Review: Wide Awake (dir. M. Night Shyamalan, 1998)

HOLLYWOOD films have always had trouble with child actors and religious themes. That sad, sweet, overly sentimental legacy continues in Wide Awake, in which a 10 year old student at a Catholic school goes on a quest for God after the death of his devout grandfather.

Joseph Cross, the auspiciously named actor who plays Joshua, the 10 year old in question, is thankfully not as cloying here as he was in Desperate Measures, if only because he doesn’t have to pretend to be a bed-ridden cancer patient this time.

But, unlike the children who have appeared in, say, such French films as Will it Snow for Christmas? and Ponette, he never convinces you that he is, in fact, a real boy. He is very consciously performing a role, and you can almost sense the presence — or, more’s the pity, the absence — of a drama coach hovering nearby.

As for the religious stuff … well, Joshua is supposed to be a skeptical little boy who asks his parents and the nuns at school questions so tough that no one, apparently, can answer them. And so Joshua, the sort of dogged rationalist who dismisses his first schoolboy crush as “a biological reaction” dabbles in all the major religions before settling on a reluctant agnosticism.

His father is played by Denis Leary and his favorite nun by Rosie O’Donnell, two real-life comedians who can be sharp and witty when they want to be, but seem to be in this film for no better reason than to show their kinder, gentler sides (and perhaps pick up a paycheque).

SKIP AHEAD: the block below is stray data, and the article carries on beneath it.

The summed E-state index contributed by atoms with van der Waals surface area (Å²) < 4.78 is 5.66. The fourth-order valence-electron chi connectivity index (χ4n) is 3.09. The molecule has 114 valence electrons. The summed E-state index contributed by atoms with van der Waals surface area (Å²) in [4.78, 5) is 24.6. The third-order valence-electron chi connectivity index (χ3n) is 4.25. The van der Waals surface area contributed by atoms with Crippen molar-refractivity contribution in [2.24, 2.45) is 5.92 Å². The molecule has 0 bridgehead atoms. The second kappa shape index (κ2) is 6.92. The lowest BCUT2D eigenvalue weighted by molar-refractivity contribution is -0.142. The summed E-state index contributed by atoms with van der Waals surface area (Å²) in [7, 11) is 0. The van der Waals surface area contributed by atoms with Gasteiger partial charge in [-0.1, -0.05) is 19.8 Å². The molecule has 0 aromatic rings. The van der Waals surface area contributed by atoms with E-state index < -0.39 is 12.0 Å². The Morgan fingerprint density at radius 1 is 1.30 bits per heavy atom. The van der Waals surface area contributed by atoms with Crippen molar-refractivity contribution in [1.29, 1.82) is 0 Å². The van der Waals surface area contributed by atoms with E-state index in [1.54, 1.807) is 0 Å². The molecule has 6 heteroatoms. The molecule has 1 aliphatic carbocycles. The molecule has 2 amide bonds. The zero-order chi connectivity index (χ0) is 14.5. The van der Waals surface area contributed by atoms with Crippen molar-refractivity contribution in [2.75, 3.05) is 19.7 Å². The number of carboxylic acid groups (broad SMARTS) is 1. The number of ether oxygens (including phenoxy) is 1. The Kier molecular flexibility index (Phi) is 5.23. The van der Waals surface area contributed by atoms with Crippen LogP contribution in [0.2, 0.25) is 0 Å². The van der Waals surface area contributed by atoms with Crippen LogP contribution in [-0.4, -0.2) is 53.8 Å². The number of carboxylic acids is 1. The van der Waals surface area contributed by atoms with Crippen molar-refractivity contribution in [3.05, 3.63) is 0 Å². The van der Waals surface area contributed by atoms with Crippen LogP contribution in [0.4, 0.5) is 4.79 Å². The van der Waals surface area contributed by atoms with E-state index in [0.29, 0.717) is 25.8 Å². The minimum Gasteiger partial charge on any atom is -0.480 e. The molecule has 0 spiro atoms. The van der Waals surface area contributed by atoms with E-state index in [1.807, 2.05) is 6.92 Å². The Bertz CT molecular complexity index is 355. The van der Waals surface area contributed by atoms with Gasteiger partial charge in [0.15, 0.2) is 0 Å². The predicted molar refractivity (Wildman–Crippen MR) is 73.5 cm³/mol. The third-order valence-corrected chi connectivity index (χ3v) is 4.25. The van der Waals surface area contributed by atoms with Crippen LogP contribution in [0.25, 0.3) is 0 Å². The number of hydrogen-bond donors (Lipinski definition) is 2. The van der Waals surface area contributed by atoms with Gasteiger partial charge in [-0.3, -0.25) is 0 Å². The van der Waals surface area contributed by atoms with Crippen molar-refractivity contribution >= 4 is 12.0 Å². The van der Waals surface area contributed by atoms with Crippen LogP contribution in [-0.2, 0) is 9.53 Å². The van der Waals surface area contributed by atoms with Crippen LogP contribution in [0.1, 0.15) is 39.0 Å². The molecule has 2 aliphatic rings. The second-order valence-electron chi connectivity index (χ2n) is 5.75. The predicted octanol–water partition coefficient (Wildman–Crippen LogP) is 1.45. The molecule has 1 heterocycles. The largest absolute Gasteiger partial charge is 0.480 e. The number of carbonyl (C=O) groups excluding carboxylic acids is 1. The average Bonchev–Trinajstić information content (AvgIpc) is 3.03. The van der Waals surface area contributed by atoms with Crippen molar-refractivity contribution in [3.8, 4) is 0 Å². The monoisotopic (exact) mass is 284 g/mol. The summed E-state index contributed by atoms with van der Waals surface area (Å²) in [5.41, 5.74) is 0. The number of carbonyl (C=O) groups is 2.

Along the way, director M. Night Shyamalan drowns potentially heartwarming moments in thick, syrupy music, his script lapsing occasionally into slapstick or a case of the cutes. He fills his film with many noble sentiments, but they remain just that: sentiments, and rather pat ones, at that.

— A version of this review was first published in BC Christian News.

About Peter T. Chattaway

Peter T. Chattaway was the regular film critic for BC Christian News from 1992 to 2011. In addition to his award-winning film column for that paper, his news and opinion pieces have appeared in such publications as Books & Culture, Christianity Today, Bible Review and the Vancouver Sun. He has also contributed essays to the books Re-Viewing The Passion: Mel Gibson’s Film and Its Critics (Palgrave Macmillan, 2004), Scandalizing Jesus?: Kazantzakis’s The Last Temptation of Christ Fifty Years on (Continuum, 2005) and The Bible in Motion: A Handbook of the Bible and Its Reception in Film (De Gruyter, 2016).